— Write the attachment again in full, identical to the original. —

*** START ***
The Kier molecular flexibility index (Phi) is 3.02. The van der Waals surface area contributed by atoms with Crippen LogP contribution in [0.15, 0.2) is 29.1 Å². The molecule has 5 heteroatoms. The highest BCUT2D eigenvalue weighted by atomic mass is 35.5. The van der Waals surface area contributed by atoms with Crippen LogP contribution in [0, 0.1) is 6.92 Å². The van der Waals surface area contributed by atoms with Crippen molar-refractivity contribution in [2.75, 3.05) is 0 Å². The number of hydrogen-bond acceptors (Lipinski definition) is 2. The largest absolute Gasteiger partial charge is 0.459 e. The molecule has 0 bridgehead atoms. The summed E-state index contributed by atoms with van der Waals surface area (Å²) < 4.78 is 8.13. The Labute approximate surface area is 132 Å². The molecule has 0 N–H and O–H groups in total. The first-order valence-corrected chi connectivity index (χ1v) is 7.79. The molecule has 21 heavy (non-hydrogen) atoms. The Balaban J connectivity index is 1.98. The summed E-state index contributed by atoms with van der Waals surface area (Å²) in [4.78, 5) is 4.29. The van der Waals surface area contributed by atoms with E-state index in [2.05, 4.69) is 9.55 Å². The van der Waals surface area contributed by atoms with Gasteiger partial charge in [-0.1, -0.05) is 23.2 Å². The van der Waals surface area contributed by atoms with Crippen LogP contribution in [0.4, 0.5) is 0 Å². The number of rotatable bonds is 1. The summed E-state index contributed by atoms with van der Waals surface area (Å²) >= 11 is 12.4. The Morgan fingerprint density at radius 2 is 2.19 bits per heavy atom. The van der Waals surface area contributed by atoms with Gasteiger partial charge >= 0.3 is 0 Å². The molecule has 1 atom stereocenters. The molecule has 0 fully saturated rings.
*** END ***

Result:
The Kier molecular flexibility index (Phi) is 3.02. The van der Waals surface area contributed by atoms with Crippen LogP contribution in [0.15, 0.2) is 29.1 Å². The molecule has 5 heteroatoms. The highest BCUT2D eigenvalue weighted by atomic mass is 35.5. The van der Waals surface area contributed by atoms with Crippen LogP contribution in [0, 0.1) is 6.92 Å². The van der Waals surface area contributed by atoms with Crippen molar-refractivity contribution in [2.75, 3.05) is 0 Å². The number of hydrogen-bond acceptors (Lipinski definition) is 2. The largest absolute Gasteiger partial charge is 0.459 e. The molecule has 0 bridgehead atoms. The summed E-state index contributed by atoms with van der Waals surface area (Å²) < 4.78 is 8.13. The Labute approximate surface area is 132 Å². The molecule has 0 N–H and O–H groups in total. The first-order valence-corrected chi connectivity index (χ1v) is 7.79. The molecule has 21 heavy (non-hydrogen) atoms. The Balaban J connectivity index is 1.98. The summed E-state index contributed by atoms with van der Waals surface area (Å²) in [4.78, 5) is 4.29. The van der Waals surface area contributed by atoms with E-state index in [2.05, 4.69) is 9.55 Å². The van der Waals surface area contributed by atoms with Gasteiger partial charge in [-0.1, -0.05) is 23.2 Å². The van der Waals surface area contributed by atoms with Crippen LogP contribution in [0.4, 0.5) is 0 Å². The number of rotatable bonds is 1. The summed E-state index contributed by atoms with van der Waals surface area (Å²) >= 11 is 12.4. The Morgan fingerprint density at radius 2 is 2.19 bits per heavy atom. The van der Waals surface area contributed by atoms with Gasteiger partial charge >= 0.3 is 0 Å². The molecule has 1 atom stereocenters. The molecule has 0 fully saturated rings.